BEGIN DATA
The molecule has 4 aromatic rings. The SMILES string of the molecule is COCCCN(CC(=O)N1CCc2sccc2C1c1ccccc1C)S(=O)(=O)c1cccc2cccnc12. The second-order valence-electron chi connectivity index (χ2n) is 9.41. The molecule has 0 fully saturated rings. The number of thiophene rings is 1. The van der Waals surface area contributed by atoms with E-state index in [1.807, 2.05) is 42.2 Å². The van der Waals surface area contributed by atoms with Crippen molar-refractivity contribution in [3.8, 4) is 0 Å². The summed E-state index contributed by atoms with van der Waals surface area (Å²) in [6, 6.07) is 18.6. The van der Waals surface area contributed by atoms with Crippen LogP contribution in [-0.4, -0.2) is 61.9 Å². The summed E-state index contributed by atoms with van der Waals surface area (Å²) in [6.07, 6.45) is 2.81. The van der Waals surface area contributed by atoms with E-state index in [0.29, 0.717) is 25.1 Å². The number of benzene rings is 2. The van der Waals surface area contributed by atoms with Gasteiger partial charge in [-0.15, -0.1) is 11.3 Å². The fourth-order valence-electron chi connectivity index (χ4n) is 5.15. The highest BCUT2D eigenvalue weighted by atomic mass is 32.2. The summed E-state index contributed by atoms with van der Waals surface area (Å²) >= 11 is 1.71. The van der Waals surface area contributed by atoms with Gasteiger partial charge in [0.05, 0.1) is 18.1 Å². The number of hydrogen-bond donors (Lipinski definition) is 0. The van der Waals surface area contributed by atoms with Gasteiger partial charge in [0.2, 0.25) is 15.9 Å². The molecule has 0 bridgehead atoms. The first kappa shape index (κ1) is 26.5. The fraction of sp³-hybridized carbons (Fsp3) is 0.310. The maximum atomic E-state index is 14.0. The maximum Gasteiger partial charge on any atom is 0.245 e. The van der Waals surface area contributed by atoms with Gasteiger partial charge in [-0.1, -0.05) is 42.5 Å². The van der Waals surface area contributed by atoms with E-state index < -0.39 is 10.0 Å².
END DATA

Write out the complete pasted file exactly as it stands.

The molecule has 4 aromatic rings. The SMILES string of the molecule is COCCCN(CC(=O)N1CCc2sccc2C1c1ccccc1C)S(=O)(=O)c1cccc2cccnc12. The second-order valence-electron chi connectivity index (χ2n) is 9.41. The molecule has 0 fully saturated rings. The number of thiophene rings is 1. The van der Waals surface area contributed by atoms with E-state index in [1.807, 2.05) is 42.2 Å². The van der Waals surface area contributed by atoms with Crippen molar-refractivity contribution in [3.8, 4) is 0 Å². The summed E-state index contributed by atoms with van der Waals surface area (Å²) in [6, 6.07) is 18.6. The van der Waals surface area contributed by atoms with Crippen LogP contribution in [-0.4, -0.2) is 61.9 Å². The summed E-state index contributed by atoms with van der Waals surface area (Å²) in [6.07, 6.45) is 2.81. The van der Waals surface area contributed by atoms with E-state index in [0.29, 0.717) is 25.1 Å². The number of benzene rings is 2. The van der Waals surface area contributed by atoms with Gasteiger partial charge in [-0.15, -0.1) is 11.3 Å². The fourth-order valence-electron chi connectivity index (χ4n) is 5.15. The highest BCUT2D eigenvalue weighted by atomic mass is 32.2. The summed E-state index contributed by atoms with van der Waals surface area (Å²) >= 11 is 1.71. The van der Waals surface area contributed by atoms with Gasteiger partial charge in [0.05, 0.1) is 18.1 Å². The number of hydrogen-bond donors (Lipinski definition) is 0. The van der Waals surface area contributed by atoms with Gasteiger partial charge in [0.2, 0.25) is 15.9 Å². The molecule has 0 bridgehead atoms. The first kappa shape index (κ1) is 26.5. The fraction of sp³-hybridized carbons (Fsp3) is 0.310. The maximum atomic E-state index is 14.0. The maximum Gasteiger partial charge on any atom is 0.245 e. The van der Waals surface area contributed by atoms with Gasteiger partial charge in [-0.1, -0.05) is 42.5 Å². The van der Waals surface area contributed by atoms with E-state index < -0.39 is 10.0 Å².